Judges at the International Criminal Court on Friday ruled that The Hague-based court has jurisdiction over alleged war crimes committed in thePalestinian Territories, opening the door for a possible investigation. Judges said their decision was based on jurisdictional rules in its founding documents and does not imply any attempt to determine statehood or legal borders.Israel, which is not a member of the court, has rejected its jurisdiction.The ICC’s chief prosecutor, Fatou Bensouda, said in 2019 that there was a “reasonable basis” to open a war crimes probe into Israeli military actions in the Gaza Strip as well as Israeli settlement activity in the West Bank. But she asked the court to determine whether she has territorial jurisdiction before proceeding with the case. She named both the Israeli Defence Forces and armed Palestinian groups such as Hamas as possible perpetrators.In a majority ruling published Friday night, the judges said yes."The Court's territorial jurisdiction in the Situation in Palestine ... extends to the territories occupied by Israel since 1967, namely Gaza and the West Bank, including East Jerusalem," they said.The Palestinians, who joined the court in 2015, have long pushed for the case and asked the court to look into Israeli actions during its 2014 war against Palestinian militants in the Gaza Strip, as well as Israel’s construction of settlements in the occupied West Bank and annexed east Jerusalem.The international community widely considers the settlements to be illegal under international law.(FRANCE 24 with AP and REUTERS)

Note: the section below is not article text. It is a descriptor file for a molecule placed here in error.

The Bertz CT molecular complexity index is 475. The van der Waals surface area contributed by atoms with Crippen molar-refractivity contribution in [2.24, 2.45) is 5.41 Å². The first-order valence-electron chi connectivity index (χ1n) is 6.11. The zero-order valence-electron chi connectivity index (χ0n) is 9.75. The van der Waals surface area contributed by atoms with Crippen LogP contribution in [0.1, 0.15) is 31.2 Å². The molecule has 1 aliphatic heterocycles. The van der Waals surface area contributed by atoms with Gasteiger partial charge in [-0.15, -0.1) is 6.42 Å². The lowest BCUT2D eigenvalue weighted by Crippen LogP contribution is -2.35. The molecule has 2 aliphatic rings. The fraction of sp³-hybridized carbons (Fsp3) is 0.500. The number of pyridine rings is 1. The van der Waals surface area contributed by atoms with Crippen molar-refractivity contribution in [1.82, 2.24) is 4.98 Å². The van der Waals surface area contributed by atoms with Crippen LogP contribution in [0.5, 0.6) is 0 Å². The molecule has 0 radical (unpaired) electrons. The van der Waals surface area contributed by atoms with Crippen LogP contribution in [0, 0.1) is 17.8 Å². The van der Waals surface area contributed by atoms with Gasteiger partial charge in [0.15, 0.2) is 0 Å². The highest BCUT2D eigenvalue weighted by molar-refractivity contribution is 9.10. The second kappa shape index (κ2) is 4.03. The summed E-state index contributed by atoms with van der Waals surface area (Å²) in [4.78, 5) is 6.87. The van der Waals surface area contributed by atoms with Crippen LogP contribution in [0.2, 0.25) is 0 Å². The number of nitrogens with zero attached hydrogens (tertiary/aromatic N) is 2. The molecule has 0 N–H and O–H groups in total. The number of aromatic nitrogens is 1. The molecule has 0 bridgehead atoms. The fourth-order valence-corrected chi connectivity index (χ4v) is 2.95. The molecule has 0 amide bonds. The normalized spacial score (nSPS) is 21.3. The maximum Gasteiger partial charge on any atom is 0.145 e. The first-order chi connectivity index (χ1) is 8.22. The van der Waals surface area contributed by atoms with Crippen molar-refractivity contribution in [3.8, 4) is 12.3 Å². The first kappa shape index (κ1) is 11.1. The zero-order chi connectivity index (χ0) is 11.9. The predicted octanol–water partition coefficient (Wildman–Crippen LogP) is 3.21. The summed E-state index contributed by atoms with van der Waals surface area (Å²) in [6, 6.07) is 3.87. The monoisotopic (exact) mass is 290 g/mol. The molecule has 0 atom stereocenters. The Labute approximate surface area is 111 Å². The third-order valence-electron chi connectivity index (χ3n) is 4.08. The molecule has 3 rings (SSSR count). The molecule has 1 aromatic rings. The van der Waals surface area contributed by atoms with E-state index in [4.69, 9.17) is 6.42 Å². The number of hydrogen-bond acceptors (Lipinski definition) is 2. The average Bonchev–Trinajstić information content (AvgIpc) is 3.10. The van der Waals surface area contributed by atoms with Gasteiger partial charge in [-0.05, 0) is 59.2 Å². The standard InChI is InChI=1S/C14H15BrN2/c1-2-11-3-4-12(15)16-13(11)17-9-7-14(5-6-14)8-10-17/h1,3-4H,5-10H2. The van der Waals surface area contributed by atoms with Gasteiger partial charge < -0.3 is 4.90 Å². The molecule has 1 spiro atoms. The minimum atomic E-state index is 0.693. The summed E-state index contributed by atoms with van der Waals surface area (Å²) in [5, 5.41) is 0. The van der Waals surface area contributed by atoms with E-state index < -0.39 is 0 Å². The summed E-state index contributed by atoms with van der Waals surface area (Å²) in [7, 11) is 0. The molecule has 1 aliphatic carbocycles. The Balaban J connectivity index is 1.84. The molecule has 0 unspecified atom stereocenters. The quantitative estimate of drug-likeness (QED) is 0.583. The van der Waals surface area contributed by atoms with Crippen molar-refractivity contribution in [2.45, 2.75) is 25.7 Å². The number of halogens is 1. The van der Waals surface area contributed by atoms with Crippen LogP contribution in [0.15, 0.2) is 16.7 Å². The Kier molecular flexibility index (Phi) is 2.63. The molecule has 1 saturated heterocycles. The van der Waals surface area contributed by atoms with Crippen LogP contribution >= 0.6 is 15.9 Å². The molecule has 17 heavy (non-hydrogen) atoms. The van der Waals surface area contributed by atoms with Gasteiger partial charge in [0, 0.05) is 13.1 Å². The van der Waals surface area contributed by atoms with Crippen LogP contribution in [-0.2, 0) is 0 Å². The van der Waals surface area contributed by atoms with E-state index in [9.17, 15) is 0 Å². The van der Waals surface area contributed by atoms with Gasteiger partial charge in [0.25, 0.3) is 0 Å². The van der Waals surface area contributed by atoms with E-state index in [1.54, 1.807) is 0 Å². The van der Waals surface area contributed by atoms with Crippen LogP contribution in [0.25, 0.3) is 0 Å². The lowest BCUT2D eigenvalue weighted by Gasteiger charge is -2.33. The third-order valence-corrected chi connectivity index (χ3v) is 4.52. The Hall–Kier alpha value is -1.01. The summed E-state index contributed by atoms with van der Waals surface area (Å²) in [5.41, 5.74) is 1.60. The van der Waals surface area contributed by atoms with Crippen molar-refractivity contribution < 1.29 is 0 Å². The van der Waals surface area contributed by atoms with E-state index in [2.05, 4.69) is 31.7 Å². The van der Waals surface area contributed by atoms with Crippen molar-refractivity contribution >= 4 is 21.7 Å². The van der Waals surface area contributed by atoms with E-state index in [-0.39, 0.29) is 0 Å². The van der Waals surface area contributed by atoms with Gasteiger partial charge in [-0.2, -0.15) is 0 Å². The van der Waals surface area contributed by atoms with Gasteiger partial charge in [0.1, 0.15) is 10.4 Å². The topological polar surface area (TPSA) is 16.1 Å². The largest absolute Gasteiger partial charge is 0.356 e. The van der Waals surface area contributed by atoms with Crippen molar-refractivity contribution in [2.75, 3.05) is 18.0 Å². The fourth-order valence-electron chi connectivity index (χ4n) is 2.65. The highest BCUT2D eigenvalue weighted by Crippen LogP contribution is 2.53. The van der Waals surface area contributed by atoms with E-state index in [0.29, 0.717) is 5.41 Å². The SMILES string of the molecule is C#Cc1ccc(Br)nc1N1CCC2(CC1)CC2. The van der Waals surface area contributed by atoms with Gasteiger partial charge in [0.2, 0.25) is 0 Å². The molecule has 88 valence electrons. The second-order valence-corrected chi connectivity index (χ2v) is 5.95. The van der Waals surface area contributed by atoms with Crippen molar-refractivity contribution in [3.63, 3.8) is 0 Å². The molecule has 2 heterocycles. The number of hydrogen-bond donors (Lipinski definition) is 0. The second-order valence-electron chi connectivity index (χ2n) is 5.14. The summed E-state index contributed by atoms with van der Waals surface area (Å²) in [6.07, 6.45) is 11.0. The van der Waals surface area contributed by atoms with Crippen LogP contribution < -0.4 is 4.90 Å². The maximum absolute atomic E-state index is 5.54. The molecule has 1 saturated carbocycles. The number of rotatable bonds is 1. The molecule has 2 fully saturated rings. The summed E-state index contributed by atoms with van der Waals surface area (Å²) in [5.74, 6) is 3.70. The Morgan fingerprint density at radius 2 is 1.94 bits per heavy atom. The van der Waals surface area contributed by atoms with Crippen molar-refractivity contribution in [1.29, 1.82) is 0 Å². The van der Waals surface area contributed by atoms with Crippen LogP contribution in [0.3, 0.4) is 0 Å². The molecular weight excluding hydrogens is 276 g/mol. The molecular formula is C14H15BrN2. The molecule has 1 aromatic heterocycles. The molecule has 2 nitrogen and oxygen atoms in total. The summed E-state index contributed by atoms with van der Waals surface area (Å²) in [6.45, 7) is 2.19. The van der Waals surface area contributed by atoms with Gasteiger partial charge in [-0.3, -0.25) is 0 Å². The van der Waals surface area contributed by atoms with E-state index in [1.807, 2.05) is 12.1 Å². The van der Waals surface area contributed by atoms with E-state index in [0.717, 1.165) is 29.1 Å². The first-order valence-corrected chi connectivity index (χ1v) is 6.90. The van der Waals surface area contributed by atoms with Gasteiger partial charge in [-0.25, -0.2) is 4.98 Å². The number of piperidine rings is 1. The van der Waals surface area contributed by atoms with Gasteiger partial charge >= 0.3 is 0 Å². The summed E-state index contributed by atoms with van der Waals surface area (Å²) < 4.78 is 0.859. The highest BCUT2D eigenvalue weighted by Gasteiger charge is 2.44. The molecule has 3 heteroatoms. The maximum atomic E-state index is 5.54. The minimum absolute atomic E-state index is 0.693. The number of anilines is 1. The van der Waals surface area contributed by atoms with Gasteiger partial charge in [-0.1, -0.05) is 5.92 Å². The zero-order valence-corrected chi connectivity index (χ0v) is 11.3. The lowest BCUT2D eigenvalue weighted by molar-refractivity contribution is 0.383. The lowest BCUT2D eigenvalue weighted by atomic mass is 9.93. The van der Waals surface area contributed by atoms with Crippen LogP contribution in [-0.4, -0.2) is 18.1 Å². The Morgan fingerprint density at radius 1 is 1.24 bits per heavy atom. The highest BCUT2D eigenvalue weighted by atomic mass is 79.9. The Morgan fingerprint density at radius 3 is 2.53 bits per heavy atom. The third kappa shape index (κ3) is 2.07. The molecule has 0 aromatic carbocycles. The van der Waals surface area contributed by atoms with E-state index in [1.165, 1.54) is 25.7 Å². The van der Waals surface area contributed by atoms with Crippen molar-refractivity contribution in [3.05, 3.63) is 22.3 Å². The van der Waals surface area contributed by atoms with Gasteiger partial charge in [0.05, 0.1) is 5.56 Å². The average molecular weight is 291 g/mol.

Chevron (NYSE: CVX) unveiled that it submitted a proposal to acquire all the publicly traded units of Noble Midstream Partners(NYSE: NBLX) -- a master limited partnership (MLP) -- that it doesn't already own. The oil giant is offering to exchange its shares for all the remaining publicly traded units of its affiliate at a value of $12.47 per unit, which is the MLP's closing price the day before Chevron announced its proposal. Chevron initially acquired a 62.5% interest in Noble Midstream when it bought the MLP's former parent Noble Energy in a $13 billion deal last year.